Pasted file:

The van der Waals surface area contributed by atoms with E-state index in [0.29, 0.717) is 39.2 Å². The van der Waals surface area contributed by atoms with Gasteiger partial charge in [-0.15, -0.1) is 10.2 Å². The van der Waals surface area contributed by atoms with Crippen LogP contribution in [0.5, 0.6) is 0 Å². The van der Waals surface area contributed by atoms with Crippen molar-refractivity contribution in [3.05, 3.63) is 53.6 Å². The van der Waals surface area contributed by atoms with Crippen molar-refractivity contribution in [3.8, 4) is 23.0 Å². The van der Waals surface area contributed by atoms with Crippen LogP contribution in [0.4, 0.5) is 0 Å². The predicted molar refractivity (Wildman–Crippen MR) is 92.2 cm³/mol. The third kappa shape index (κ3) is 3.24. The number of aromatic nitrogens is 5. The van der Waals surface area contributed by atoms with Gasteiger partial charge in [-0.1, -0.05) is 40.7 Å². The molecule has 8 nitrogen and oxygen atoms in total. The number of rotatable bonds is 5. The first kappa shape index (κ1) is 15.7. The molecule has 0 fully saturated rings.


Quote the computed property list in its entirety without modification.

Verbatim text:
The van der Waals surface area contributed by atoms with E-state index in [0.29, 0.717) is 39.2 Å². The van der Waals surface area contributed by atoms with Gasteiger partial charge in [-0.15, -0.1) is 10.2 Å². The van der Waals surface area contributed by atoms with Crippen LogP contribution in [0.5, 0.6) is 0 Å². The van der Waals surface area contributed by atoms with Crippen molar-refractivity contribution in [3.05, 3.63) is 53.6 Å². The van der Waals surface area contributed by atoms with Crippen molar-refractivity contribution in [3.8, 4) is 23.0 Å². The van der Waals surface area contributed by atoms with Crippen LogP contribution in [0.4, 0.5) is 0 Å². The predicted molar refractivity (Wildman–Crippen MR) is 92.2 cm³/mol. The third kappa shape index (κ3) is 3.24. The number of aromatic nitrogens is 5. The van der Waals surface area contributed by atoms with Gasteiger partial charge in [-0.1, -0.05) is 40.7 Å². The molecule has 8 nitrogen and oxygen atoms in total. The number of rotatable bonds is 5. The first kappa shape index (κ1) is 15.7. The molecule has 0 fully saturated rings.